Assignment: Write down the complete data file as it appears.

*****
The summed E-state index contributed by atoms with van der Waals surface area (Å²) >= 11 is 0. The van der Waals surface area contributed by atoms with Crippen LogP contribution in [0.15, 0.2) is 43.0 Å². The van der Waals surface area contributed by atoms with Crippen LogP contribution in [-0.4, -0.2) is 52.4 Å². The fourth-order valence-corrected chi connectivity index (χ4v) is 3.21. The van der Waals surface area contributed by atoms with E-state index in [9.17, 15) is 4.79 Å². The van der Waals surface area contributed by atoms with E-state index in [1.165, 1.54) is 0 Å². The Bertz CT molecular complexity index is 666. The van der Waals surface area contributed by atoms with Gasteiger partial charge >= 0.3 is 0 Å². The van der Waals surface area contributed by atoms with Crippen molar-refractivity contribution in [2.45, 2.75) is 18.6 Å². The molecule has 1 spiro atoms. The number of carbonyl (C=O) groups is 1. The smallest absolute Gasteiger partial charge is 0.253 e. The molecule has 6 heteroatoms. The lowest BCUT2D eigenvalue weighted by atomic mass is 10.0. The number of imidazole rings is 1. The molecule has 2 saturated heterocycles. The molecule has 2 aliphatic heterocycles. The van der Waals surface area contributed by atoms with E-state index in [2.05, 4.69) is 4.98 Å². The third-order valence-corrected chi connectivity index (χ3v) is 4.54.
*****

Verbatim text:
The summed E-state index contributed by atoms with van der Waals surface area (Å²) >= 11 is 0. The van der Waals surface area contributed by atoms with Crippen LogP contribution in [0.15, 0.2) is 43.0 Å². The van der Waals surface area contributed by atoms with Crippen LogP contribution in [-0.4, -0.2) is 52.4 Å². The fourth-order valence-corrected chi connectivity index (χ4v) is 3.21. The van der Waals surface area contributed by atoms with E-state index in [9.17, 15) is 4.79 Å². The van der Waals surface area contributed by atoms with E-state index in [1.165, 1.54) is 0 Å². The Bertz CT molecular complexity index is 666. The van der Waals surface area contributed by atoms with Gasteiger partial charge >= 0.3 is 0 Å². The van der Waals surface area contributed by atoms with Crippen molar-refractivity contribution in [2.45, 2.75) is 18.6 Å². The molecule has 1 spiro atoms. The number of carbonyl (C=O) groups is 1. The smallest absolute Gasteiger partial charge is 0.253 e. The molecule has 6 heteroatoms. The lowest BCUT2D eigenvalue weighted by atomic mass is 10.0. The number of imidazole rings is 1. The molecule has 2 saturated heterocycles. The molecule has 2 aliphatic heterocycles. The van der Waals surface area contributed by atoms with E-state index in [2.05, 4.69) is 4.98 Å². The third-order valence-corrected chi connectivity index (χ3v) is 4.54.